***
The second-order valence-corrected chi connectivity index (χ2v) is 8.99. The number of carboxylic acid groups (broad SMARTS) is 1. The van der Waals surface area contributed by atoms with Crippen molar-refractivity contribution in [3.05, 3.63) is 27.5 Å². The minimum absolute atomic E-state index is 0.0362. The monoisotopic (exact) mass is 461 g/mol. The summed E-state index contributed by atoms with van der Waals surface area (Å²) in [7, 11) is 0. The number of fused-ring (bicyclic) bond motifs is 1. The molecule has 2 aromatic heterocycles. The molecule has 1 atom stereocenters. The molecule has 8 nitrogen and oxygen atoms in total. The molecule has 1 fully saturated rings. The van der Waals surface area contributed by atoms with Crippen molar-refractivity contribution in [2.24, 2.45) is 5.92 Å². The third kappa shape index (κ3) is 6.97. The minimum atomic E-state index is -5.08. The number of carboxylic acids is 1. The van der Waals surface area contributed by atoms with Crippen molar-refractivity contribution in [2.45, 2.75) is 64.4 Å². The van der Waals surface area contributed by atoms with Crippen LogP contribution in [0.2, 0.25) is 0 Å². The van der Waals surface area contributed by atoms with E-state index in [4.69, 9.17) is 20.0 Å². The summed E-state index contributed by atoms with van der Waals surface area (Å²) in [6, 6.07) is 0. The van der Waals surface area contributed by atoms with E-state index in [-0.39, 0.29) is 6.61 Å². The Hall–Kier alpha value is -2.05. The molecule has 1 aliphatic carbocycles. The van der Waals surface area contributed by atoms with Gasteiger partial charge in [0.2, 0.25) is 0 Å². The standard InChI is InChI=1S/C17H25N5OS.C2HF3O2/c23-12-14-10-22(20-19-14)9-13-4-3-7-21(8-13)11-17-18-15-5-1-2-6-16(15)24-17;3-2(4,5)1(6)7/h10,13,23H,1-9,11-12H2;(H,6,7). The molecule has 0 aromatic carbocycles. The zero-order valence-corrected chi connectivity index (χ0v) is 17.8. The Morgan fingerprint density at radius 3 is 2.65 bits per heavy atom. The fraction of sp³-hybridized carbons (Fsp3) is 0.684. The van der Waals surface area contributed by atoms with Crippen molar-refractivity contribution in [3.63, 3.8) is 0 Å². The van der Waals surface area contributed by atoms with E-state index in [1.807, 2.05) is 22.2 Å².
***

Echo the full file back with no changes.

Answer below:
The second-order valence-corrected chi connectivity index (χ2v) is 8.99. The number of carboxylic acid groups (broad SMARTS) is 1. The van der Waals surface area contributed by atoms with Crippen molar-refractivity contribution in [3.05, 3.63) is 27.5 Å². The minimum absolute atomic E-state index is 0.0362. The monoisotopic (exact) mass is 461 g/mol. The summed E-state index contributed by atoms with van der Waals surface area (Å²) in [7, 11) is 0. The number of fused-ring (bicyclic) bond motifs is 1. The molecule has 2 aromatic heterocycles. The molecule has 1 atom stereocenters. The molecule has 8 nitrogen and oxygen atoms in total. The molecule has 1 fully saturated rings. The van der Waals surface area contributed by atoms with Crippen molar-refractivity contribution in [2.24, 2.45) is 5.92 Å². The third kappa shape index (κ3) is 6.97. The minimum atomic E-state index is -5.08. The number of carboxylic acids is 1. The van der Waals surface area contributed by atoms with Crippen molar-refractivity contribution in [2.45, 2.75) is 64.4 Å². The van der Waals surface area contributed by atoms with Crippen LogP contribution in [0.2, 0.25) is 0 Å². The van der Waals surface area contributed by atoms with E-state index in [4.69, 9.17) is 20.0 Å². The summed E-state index contributed by atoms with van der Waals surface area (Å²) in [6, 6.07) is 0. The van der Waals surface area contributed by atoms with E-state index in [-0.39, 0.29) is 6.61 Å². The Hall–Kier alpha value is -2.05. The molecule has 1 aliphatic carbocycles. The van der Waals surface area contributed by atoms with Gasteiger partial charge in [0.2, 0.25) is 0 Å². The standard InChI is InChI=1S/C17H25N5OS.C2HF3O2/c23-12-14-10-22(20-19-14)9-13-4-3-7-21(8-13)11-17-18-15-5-1-2-6-16(15)24-17;3-2(4,5)1(6)7/h10,13,23H,1-9,11-12H2;(H,6,7). The molecule has 0 aromatic carbocycles. The zero-order valence-corrected chi connectivity index (χ0v) is 17.8. The Morgan fingerprint density at radius 3 is 2.65 bits per heavy atom. The fraction of sp³-hybridized carbons (Fsp3) is 0.684. The van der Waals surface area contributed by atoms with Crippen molar-refractivity contribution in [3.63, 3.8) is 0 Å². The van der Waals surface area contributed by atoms with E-state index in [1.807, 2.05) is 22.2 Å².